The second DVD release of 2004 is a rather special one, as it is the first Doctor Who DVD to be scheduled as direct a result of fan poll. 'Pyramids of Mars' was voted the number one story that respondents to Doctor Who Magazine's poll wished to to see released on DVD.
'Pyramids of Mars' was shot, like most BBC drama of the time, on 2" quad studio video with 16mm location film inserts. Unfortunately the film inserts no longer exist, so we could only work with the original telecine transfers that formed part of the completed programme. The quads themselves no longer exist at the BBC, having been dubbed to D3 digital videotape for the story's repeat transmission in 1994 and subsequently donated to the National Film and Television Archive.
The underlying picture quality was intrinsically very good, but there was an awful lot of videotape dropout and the original film transfers were covered in dirt and sparkle - as well as being somewhat green! The D3's were transferred to Digital Betacam tape via the Transform PAL Decoder, with a small amount of DVNR to reduce video noise and the light dirt and sparkle. Jonathan Wood then graded the episodes, paying particular attention to the film sequences in order to make them appear more natural and to give a better match to the studio video material.
The film inserts were particularly dirty, on a par
with "The Three Doctors" except that thankfully twin-lens telecine machines were
used for all the film transfers so there was no smearing of frames. Level flicker and
slight geometry errors were noticeable on some sections, and these were dealt with at the
grading and noise reduction stage by the use of a Snell and Wilcox ARC-100 aspect ratio
convertor in video>film mode. However, on occasions the resulting quality of the
picture with regards to line interpolation didn't look quite right, probably due to the
high amount of detail in the foliage on many of the shots, so on these sections the ARC
processing was bypassed. The live grading on the film inserts was particularly noticeable
with several instances of variable and sudden balance changes which are very difficult if
not impossible to iron out completely. The general bias for all sequences was towards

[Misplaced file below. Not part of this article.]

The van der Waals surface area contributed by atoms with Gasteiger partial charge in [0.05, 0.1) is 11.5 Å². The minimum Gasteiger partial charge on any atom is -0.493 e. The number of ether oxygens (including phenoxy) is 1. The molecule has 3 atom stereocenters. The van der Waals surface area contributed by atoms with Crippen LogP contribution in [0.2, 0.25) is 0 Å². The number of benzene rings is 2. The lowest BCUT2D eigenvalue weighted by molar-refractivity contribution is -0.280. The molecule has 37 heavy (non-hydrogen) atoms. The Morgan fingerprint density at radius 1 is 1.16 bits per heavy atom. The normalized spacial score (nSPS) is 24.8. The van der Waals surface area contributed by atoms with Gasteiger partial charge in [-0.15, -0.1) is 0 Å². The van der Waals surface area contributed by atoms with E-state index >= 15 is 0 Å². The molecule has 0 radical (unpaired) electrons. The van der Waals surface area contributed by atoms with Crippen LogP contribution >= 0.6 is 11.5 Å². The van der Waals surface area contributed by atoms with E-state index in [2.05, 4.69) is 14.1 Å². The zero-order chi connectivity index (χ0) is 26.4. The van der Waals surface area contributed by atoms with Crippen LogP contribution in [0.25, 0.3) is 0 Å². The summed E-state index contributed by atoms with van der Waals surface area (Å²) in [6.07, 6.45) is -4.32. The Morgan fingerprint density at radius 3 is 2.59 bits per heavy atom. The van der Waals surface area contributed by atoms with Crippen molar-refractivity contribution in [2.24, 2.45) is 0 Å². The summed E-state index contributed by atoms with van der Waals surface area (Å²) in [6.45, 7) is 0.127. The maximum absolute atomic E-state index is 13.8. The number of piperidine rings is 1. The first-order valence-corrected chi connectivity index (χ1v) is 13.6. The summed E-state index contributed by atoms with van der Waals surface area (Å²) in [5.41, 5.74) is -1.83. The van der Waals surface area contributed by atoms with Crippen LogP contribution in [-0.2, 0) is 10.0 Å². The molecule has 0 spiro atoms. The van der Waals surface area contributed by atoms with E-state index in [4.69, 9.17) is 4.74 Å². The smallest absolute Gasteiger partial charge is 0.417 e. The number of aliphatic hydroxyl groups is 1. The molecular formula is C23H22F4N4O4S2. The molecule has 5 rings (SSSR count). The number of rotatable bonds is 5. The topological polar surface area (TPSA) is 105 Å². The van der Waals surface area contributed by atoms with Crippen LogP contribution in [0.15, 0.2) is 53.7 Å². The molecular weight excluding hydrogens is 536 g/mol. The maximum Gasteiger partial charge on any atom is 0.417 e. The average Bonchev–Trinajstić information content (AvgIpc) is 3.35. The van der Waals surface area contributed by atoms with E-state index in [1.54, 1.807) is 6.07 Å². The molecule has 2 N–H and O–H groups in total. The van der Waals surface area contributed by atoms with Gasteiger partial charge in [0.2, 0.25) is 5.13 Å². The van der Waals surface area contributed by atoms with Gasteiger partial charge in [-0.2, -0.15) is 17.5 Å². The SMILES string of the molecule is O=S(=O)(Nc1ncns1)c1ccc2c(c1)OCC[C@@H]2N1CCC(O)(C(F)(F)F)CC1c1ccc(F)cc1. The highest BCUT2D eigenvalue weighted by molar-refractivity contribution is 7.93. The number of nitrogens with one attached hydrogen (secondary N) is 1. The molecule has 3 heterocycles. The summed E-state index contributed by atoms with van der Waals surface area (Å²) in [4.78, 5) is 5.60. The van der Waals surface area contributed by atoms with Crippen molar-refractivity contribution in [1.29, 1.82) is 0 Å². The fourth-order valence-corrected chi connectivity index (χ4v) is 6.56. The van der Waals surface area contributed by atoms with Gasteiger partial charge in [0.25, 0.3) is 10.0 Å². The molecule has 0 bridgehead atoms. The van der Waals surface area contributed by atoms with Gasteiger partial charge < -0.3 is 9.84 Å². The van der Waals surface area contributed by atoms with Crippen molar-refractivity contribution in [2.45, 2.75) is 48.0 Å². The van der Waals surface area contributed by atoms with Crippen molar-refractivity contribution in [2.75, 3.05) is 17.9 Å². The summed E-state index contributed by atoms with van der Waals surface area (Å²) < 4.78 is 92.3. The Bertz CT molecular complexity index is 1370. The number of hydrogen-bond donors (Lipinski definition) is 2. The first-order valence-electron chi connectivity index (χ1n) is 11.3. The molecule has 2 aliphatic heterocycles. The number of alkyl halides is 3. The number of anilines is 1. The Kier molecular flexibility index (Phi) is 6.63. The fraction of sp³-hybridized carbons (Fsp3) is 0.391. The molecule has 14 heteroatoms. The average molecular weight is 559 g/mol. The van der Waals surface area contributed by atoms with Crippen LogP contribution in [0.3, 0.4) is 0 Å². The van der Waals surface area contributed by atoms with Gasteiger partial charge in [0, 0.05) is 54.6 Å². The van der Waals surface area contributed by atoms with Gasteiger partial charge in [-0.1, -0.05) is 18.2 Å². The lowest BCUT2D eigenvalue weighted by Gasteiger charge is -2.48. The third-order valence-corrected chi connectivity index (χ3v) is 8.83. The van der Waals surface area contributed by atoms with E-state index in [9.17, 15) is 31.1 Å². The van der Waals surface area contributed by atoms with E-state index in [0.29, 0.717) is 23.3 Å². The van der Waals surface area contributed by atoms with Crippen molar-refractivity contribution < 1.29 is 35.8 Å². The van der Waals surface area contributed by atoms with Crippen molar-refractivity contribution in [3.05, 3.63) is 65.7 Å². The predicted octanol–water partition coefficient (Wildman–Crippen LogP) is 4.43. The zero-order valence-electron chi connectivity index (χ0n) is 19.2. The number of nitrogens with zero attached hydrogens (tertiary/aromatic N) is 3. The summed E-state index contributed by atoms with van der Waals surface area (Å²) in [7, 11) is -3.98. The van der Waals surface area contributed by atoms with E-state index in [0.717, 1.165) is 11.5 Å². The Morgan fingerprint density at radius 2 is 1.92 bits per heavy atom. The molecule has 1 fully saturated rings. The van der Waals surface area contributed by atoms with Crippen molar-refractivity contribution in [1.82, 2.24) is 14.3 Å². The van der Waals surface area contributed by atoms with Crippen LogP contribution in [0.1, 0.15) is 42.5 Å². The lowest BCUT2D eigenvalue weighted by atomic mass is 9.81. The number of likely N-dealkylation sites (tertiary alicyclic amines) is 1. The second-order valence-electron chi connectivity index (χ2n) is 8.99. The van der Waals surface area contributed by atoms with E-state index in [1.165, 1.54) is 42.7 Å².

green with overall luminance levels becoming rather dim especially during episode three.
As expected, the studio material shot on videotape was quite consistent and certainly didn't require the full shot-by-shot re-grade as with the film sequences. Only an occasional camera going slightly out of alignment would require some adjustment. What was noticeable was a high degree of uncompensated dropout, manifesting itself as spurious horizontal black lines. Strangely, this fault was evident across all four episodes which seems to suggest it was a replay fault on the Quad machine used to transfer the masters, as all the tapes were probably dubbed in one session for the BBC2 repeats in 1994. Despite the difficulties of fixing field based faults on basically a frame based device, it was decided to load complete episodes into the Scratchbox in order to manually paint out as much videotape dropout as possible, as well as the usual deblob work on the film sequences.The vast majority of problems, both film dirt and videotape dropouts, were fixable on the Scratchbox and only about a dozen or so faults (across complex movement) required the painstaking fixing via the vision mixer. In total, approximately 6000 fixes were required across the four episodes which was a lot more work than estimated for this era of Doctor Who.
A couple of effects shots (Scarman getting shot then walking towards the window, and the film sequence explosion being "contained") involved the use of the video disc device of the late sixties which allowed slow motion and freeze frame facilities in an era before broadcast quality helical scan machines. The video based one (Scarman) required a re-grade and heavier use of noise reduction due to the increased number of video generations. The contained explosion effect although shot on film was manipulated on the video disc, running forward then backwards and finally freezing. The film footage was probably close to an original film edit and therefore suffered from a ramping of levels and change in colour balance associated with an automatic gain control sometimes used on film transfers of the past. Unfortunately, the rolling forward and backwards of this film footage simply highlighted the awful level changes as well as freezing at the end on a frame full of moiré patterning caused by mis-tracking (possibly from a Quad). To improve the shot it was re-graded and noise reduced with the DVNR in film mode. Then it was passed through the DVNR again, this time in video mode to cope with the generation noise introduced in the shot. The forward running section of the video disc replay was then used to re-create the original motion in the shot from Digital Betacam, which reduced the grading changes and also replaced the poor quality freeze frames.